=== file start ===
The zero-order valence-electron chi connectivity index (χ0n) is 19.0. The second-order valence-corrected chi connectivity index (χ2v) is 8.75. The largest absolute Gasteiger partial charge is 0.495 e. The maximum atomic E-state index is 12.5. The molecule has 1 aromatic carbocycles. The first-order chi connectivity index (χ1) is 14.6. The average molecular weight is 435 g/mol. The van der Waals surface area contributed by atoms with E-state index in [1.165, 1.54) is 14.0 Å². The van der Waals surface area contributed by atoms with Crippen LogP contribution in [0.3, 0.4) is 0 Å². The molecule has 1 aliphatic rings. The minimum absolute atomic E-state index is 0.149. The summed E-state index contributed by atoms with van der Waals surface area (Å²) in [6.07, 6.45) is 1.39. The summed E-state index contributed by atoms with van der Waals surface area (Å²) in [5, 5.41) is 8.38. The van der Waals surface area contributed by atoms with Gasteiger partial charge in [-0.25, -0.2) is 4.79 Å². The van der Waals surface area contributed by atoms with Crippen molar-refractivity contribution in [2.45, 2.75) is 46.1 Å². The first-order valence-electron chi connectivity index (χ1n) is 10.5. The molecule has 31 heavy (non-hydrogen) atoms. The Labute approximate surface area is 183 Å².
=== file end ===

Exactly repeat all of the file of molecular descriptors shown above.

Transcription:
The zero-order valence-electron chi connectivity index (χ0n) is 19.0. The second-order valence-corrected chi connectivity index (χ2v) is 8.75. The largest absolute Gasteiger partial charge is 0.495 e. The maximum atomic E-state index is 12.5. The molecule has 1 aromatic carbocycles. The first-order chi connectivity index (χ1) is 14.6. The average molecular weight is 435 g/mol. The van der Waals surface area contributed by atoms with E-state index in [1.165, 1.54) is 14.0 Å². The van der Waals surface area contributed by atoms with Crippen LogP contribution in [0.3, 0.4) is 0 Å². The molecule has 1 aliphatic rings. The minimum absolute atomic E-state index is 0.149. The summed E-state index contributed by atoms with van der Waals surface area (Å²) in [6.07, 6.45) is 1.39. The summed E-state index contributed by atoms with van der Waals surface area (Å²) in [5, 5.41) is 8.38. The van der Waals surface area contributed by atoms with Gasteiger partial charge in [-0.25, -0.2) is 4.79 Å². The van der Waals surface area contributed by atoms with Crippen molar-refractivity contribution in [2.45, 2.75) is 46.1 Å². The first-order valence-electron chi connectivity index (χ1n) is 10.5. The molecule has 31 heavy (non-hydrogen) atoms. The Labute approximate surface area is 183 Å².